ReaganVol on November 11, 2013 at 12:04 PM

Sometimes Amazon uses UPS Sure Post. (UPS delivers to post office, then USPS delivers to home.) It invariably adds several days to the delivery. Sometimes more. I hate it.

Depending on USPS for delivery is just asking for trouble.

petefrt on November 11, 2013 at 12:07 PM

@ReaganVol – as far as I know, the USPS is no longer subsidized by Tax dollars, hence the mandate to turn a profit. Of course, they also have a heap of other mandates which make it extremely difficult to turn a profit…

Mohonri on November 11, 2013 at 12:10 PM

Let’s not be so quick to jump on this bandwagon. Of course this makes perfect sense for Amazon. But does this make sense for tax-payers? Let’s think about this… The USPS is hemorrhaging red ink and most certainly will not make up any short-fall by delivering Amazon packages. And what does Amazon get out of this? Most certainly a cheaper cost of delivery for them ultimately subsidized by who? You guessed it, the American tax payer.

ReaganVol on November 11, 2013 at 12:04 PM

The financial details weren’t released, but one would hope that even a government enterprise would not take a loss.

Steve Eggleston on November 11, 2013 at 12:10 PM

one would hope that even a government enterprise would not take a loss.
Steve Eggleston on November 11, 2013 at 12:10 PM

EGADS – that’s a mighty slim hope there.

Marcola on November 11, 2013 at 12:18 PM

EGADS – that’s a mighty slim hope there.

Marcola on November 11, 2013 at 12:18 PM

Let’s hope hope didn’t get thrown under the bus on the way out of town.

Steve Eggleston on November 11, 2013 at 12:20 PM

Sounds like someone other than my tax dollars helping the USPS. Good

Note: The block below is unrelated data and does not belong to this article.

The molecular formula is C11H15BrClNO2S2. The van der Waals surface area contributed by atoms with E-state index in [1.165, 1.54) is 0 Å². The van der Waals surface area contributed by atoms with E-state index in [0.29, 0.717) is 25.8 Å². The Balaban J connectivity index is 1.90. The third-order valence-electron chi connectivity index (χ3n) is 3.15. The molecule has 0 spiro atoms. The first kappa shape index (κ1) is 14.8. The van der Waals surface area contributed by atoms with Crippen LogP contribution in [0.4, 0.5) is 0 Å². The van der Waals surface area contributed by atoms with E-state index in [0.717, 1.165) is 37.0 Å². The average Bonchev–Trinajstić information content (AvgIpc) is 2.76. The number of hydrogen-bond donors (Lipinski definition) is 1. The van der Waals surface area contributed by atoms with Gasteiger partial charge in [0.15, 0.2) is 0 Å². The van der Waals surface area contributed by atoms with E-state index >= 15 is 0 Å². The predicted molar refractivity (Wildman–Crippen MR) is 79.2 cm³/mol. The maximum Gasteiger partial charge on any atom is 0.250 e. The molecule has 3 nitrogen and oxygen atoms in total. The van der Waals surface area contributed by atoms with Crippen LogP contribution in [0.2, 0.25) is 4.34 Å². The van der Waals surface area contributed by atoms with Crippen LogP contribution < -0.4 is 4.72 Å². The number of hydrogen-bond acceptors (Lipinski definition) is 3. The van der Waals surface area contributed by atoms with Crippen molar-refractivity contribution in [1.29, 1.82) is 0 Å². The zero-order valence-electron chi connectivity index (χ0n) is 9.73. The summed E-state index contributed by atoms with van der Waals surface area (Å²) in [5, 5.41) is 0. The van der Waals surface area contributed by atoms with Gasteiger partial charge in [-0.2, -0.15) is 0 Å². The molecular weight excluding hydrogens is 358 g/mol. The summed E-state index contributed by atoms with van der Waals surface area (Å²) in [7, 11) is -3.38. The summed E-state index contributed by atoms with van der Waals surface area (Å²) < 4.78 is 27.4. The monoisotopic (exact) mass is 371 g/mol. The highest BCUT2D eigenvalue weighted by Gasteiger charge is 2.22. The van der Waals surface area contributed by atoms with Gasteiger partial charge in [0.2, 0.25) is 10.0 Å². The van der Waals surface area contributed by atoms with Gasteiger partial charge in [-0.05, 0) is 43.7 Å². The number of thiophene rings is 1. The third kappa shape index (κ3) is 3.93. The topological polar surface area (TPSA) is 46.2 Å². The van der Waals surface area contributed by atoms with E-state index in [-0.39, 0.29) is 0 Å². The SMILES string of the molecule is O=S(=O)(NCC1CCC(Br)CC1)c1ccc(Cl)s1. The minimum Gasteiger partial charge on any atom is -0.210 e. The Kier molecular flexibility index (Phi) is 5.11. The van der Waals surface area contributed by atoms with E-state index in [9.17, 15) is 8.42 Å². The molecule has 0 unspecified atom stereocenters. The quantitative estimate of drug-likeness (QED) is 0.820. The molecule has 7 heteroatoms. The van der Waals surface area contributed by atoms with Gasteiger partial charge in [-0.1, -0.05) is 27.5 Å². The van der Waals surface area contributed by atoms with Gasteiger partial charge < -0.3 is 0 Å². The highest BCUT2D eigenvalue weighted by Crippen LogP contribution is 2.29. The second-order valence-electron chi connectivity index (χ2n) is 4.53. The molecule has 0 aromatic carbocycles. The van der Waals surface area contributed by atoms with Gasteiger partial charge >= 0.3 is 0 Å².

jake-the-goose on November 11, 2013 at 12:24 PM

….and who was it that just bought the liberal WP?

Pardonme on November 11, 2013 at 12:27 PM

If the companies paid the USPS’s price, why not?

Sekhmet on November 11, 2013 at 12:31 PM

I would like it more if the USPS were privatized.

As would I.

If the USPS or Obamacare teaches us anything, it’s that the private sector is far more effective and efficient than big government.

Athos on November 11, 2013 at 12:31 PM

The USPS turns an operation profit every quarter. It’s the prepayment for disability retirement that’s puts us in the red. On time delivery of packages is equivalent to both FedEx and UPS and pricing is often better. The USPS has reduced staffing in letter carrier, clerk, and mail handling crafts by 25%. We have instituted real time tracking of packages to give consumers what they say they want from a delivery service. Selected cities are also testing out same day delivery for messenger-type services. We are doing everything possible under the ridiculous government constraints to become profitable.

postaldog on November 11, 2013 at 12:37 PM

It may make the USPS a little money as long they limit it to dense urban areas. As long as this additional service operates in the black, writing as a rural flyover country dweller, I don’t have a problem with USPS offering this and well understand it could only be profitable in densely populated areas with a high package volume.